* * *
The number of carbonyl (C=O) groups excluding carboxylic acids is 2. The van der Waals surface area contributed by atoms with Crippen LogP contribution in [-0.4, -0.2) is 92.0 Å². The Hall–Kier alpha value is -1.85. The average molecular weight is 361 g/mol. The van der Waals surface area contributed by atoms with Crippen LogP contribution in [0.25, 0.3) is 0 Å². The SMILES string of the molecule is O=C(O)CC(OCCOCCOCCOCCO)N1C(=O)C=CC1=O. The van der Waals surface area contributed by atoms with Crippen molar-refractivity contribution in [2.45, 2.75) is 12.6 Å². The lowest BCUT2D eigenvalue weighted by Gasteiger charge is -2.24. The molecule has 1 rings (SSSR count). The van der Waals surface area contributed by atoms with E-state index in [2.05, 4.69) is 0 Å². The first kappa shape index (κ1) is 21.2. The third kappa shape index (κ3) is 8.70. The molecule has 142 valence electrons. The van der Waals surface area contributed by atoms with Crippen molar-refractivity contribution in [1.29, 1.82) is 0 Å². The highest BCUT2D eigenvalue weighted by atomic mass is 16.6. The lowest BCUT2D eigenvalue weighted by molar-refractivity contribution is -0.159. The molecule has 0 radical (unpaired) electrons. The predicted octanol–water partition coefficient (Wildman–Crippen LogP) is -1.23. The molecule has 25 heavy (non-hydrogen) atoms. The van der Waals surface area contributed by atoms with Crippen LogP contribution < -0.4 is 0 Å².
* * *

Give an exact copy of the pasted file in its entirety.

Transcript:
The number of carbonyl (C=O) groups excluding carboxylic acids is 2. The van der Waals surface area contributed by atoms with Crippen LogP contribution in [-0.4, -0.2) is 92.0 Å². The Hall–Kier alpha value is -1.85. The average molecular weight is 361 g/mol. The van der Waals surface area contributed by atoms with Crippen LogP contribution in [0.25, 0.3) is 0 Å². The SMILES string of the molecule is O=C(O)CC(OCCOCCOCCOCCO)N1C(=O)C=CC1=O. The van der Waals surface area contributed by atoms with Crippen molar-refractivity contribution in [2.45, 2.75) is 12.6 Å². The lowest BCUT2D eigenvalue weighted by Gasteiger charge is -2.24. The molecule has 1 rings (SSSR count). The van der Waals surface area contributed by atoms with E-state index in [2.05, 4.69) is 0 Å². The first kappa shape index (κ1) is 21.2. The third kappa shape index (κ3) is 8.70. The molecule has 142 valence electrons. The van der Waals surface area contributed by atoms with Crippen molar-refractivity contribution in [1.29, 1.82) is 0 Å². The highest BCUT2D eigenvalue weighted by atomic mass is 16.6. The lowest BCUT2D eigenvalue weighted by molar-refractivity contribution is -0.159. The molecule has 0 radical (unpaired) electrons. The predicted octanol–water partition coefficient (Wildman–Crippen LogP) is -1.23. The molecule has 25 heavy (non-hydrogen) atoms. The van der Waals surface area contributed by atoms with Crippen LogP contribution < -0.4 is 0 Å².